It is well reported that divorce levels in Ireland, post-pandemic, reached a record high. Even more widely reported was the record high reached by the property market in Ireland, and in particular in West Cork. The Family Law Court has a constitutional obligation to ensure “proper provision” for separating families and the Court’s main priority is that both parties to the marriage are properly provided for. This requirement can often be prioritized above all else including finances relating to the children – the rationale being, if mom and dad are not properly provided for, how can the children be properly provided for.
The Family Home
In most divorce matters, one of the main and most important assets of the family is the family home. The Court has a wide discretion in terms of the Orders that it can make in respect of this valuable family asset.
There are generally two main options for separating families in respect of the family home:
- Sell the home and split the proceeds.
The current upswing in the property market in West Cork has been of assistance to many separating families if a sale of the home is agreed and the net proceeds split. If there is a relatively low mortgage on the property, high market prices have ensured that both parties receive sufficient funds from their share of the net proceeds with perhaps some additional borrowings, to allow them both to be re-housed post-divorce.
- One spouse can buy out the other.
The strong property market has somewhat hindered other families in this respect. A buy-out tends to mean one spouse must come up with at least half of the net value of the house. As of last year, the average house price in Cork County was approx. €300,000 meaning at least €150,000 must be raised by one spouse. These funds tend to come from a loan, a second mortgage or family assistance. Clearly, third party assistance is needed in most buy-out options.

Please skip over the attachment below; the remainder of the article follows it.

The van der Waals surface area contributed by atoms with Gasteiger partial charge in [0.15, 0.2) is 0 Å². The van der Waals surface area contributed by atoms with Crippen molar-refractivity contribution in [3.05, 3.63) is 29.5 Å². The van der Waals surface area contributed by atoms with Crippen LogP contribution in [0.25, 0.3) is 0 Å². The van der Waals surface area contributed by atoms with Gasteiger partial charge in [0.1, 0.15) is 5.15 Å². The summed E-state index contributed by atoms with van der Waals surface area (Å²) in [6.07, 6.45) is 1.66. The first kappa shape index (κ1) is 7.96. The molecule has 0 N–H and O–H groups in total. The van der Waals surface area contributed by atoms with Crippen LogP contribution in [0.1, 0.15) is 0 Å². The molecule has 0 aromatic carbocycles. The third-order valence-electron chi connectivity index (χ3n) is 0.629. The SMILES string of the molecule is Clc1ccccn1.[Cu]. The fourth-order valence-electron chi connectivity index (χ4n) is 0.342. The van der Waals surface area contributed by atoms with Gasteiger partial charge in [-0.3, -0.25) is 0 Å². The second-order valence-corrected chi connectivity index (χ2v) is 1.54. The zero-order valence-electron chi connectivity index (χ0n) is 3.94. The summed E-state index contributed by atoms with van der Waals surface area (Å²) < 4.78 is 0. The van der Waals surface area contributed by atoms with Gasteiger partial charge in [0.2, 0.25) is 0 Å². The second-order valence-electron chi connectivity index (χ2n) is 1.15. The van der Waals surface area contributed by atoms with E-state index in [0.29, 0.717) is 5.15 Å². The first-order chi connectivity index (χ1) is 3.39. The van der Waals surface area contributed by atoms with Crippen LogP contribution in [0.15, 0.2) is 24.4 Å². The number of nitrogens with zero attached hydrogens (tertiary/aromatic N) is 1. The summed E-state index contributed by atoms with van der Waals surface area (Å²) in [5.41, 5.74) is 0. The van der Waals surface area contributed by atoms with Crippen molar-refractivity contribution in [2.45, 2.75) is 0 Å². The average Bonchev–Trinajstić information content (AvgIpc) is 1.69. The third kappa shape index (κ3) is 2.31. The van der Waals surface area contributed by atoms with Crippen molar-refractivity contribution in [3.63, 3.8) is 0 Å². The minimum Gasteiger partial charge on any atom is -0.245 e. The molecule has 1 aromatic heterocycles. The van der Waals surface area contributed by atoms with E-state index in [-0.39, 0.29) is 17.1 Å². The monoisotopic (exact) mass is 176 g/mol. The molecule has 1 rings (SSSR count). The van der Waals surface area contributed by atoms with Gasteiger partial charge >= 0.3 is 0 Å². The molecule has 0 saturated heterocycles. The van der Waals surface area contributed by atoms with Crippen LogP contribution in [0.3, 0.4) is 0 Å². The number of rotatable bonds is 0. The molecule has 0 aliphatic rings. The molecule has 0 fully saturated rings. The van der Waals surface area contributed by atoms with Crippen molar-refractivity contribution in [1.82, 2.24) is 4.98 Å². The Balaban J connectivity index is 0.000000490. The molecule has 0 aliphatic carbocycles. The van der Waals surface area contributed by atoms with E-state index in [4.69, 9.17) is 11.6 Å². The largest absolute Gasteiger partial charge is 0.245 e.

Of some concern to separating families is if a buy-out sum is agreed and then subsequently these agreed funds cannot be raised due to a possible future downturn in the economy. We can never predict with any great certainty just when a downturn will hit and so this is somewhat of an unknown commodity to add to the metaphorical pot. Due
to any change in finances, the funds to pay the lump sum may not be available and unfortunately, one can’t force the payment of funds that are simply not there. During the last recession, such circumstances forced so many families to stay together as people simply could not afford to divorce.
The Rental Market
An additional unseen worry for some separating families, is the current rental crisis. A buy-out situation generally leads to one spouse needing to rent a property. If there are children of the marriage, the spouse who has moved out of the home, would ideally wish for their new home to be close to the children to facilitate access ad be sufficiently large to accommodate the children comfortably. As of last year, the average rental price for a house in Cork County was approx. €1,200.00 per month. This can be exceptionally financially difficult on both spouses.
Agreeing to agree
A huge benefit to consulting a family law solicitor is the ability to successfully agree to agree. Agreeing to agree can save the separating family a lot of heartache, stress, time and more importantly money. Consulting with a specialist solicitor allows you to see exactly what it is you are likely to face if you separate. More importantly, seeking to find an agreement with your spouse allows you to have more control over your life, post-divorce. The Irish Courts are very willing to honour an agreement between spouses where both spouses have had the benefit of independent legal advice and proper provision has been made. Accordingly, the divorce process, when properly negotiated, does not need to be adversarial.
Family law can be a minefield and hugely stressful and distressing. Wolfe & Co LLP Solicitors are here to support you and to help you negotiate and navigate your way towards your new future.
By Aislinn Collins Solicitor.
This article is for general information purposes/general overview only and does not constitute legal or other professional advice. We recommend seeking legal advice to interpret and advise on any aspect of the law.
January 2023 Wolfe & Co. LLP Solicitors